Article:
Fiordiligi is a lot harder to persuade. In the end Ferrando has to insist that either she loves him or kills him (actually putting his rapier in her hand, pointing the tip to his breast) before she gives in.

It is the promise of … what? … that does it for Fiordiligi. The full Romeo & Juliet emotion, love or die.

Why is this so powerful?

It should be noted that Fiordiligli is attracted alright to “her laughing blonde one”. Also the strangers have been introduced as noblemen so there is no question of financial insecurities. But she as the proverbial True One does not abandon her fiancé just because someone enters the scene who would do.

First he has to show that he would rather die than be without her. That is what moves him from “eligible” to “chosen”.

Is it True Wuv?

Or security (because with a love like that he surely will never leave her)?

Or just plain and simple very very strong emotion? The biggest positive emotional fix a man can give to woman?

Aside: Which throws an interesting light on the development of Dorabella and Fiordiligi. After Ferrando and Guglielmo leave, the main emotion of the women is despair. Dorabella actually throws a fit (nice aria) and threatens to kill herself because she ostensibly can’t live without her love.

After the strangers start to woo them the main emotion is indignation. “How dare they!” That’s good, too.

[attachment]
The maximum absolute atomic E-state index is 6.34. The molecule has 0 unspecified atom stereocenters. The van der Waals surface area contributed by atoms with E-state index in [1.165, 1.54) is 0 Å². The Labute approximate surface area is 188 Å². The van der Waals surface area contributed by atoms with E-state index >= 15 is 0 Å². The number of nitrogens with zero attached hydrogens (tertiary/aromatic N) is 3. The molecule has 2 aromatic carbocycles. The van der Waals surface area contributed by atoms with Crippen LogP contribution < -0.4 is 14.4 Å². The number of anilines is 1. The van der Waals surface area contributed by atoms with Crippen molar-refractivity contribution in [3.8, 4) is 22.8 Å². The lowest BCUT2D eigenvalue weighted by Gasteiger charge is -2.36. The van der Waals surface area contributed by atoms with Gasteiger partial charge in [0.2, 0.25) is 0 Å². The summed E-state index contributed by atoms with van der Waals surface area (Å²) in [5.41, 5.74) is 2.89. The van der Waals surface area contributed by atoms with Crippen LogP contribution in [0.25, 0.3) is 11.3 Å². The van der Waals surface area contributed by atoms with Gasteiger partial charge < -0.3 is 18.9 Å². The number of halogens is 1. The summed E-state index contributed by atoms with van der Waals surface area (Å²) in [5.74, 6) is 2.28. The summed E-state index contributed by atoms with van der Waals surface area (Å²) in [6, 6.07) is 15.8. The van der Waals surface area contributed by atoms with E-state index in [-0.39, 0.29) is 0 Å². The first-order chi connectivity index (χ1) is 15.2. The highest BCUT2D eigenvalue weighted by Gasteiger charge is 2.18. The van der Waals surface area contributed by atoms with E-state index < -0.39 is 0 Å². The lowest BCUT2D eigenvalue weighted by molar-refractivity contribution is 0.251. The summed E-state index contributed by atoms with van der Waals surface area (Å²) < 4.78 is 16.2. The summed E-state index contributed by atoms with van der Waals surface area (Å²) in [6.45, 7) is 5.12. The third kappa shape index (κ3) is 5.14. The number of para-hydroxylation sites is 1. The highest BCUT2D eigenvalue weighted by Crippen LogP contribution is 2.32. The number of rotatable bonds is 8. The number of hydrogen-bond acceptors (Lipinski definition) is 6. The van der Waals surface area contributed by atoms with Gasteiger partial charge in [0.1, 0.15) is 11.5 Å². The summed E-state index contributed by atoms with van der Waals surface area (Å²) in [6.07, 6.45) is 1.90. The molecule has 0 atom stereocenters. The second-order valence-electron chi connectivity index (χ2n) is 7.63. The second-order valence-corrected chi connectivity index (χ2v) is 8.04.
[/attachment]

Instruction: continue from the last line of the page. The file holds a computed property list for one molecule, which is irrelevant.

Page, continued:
But even the best indignation wears off. Especially as their maid Despina, who herself has quite flexible sexual morals, continually works on Dorabella and Fiordiligi that “soldiers are never true” and “they probably won’t come home anyway”.

Dorabella (who just a day previously wanted to kill herself) headlong jumps into the emotion of enjoying something new (See above. I guess it does work both ways. “new” adds 500 points).

Fiordiligi needs more, but she too has her emotional key.

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That, to sum up, might be one key to hypergamy: “Makes her feel best.”

Which emotion does it for a given woman will depend.

In insecure times the most important emotion may well be “I feel secure” or even “I might survive”. The need for this emotion is seemingly so deep that the type of man who 50.000 years ago considerably improved the chances of survival, still get’s a bonus of 2000 points.

But in our times, when a woman does not need a man to survive (or anything immediately essential for that matter) what better emotions are there for her than “excited”, “sexy”, “desired” and “all woman”? *

Which shows, in my book, a sine qua non of all alpha-males: the ability to evoke these feelings in a woman.

But a relevant detail of “hyper” in hypergamy is still missing: the more-than-herself bit. In what way is Ferrando as suitor “more” than Fiordiligi?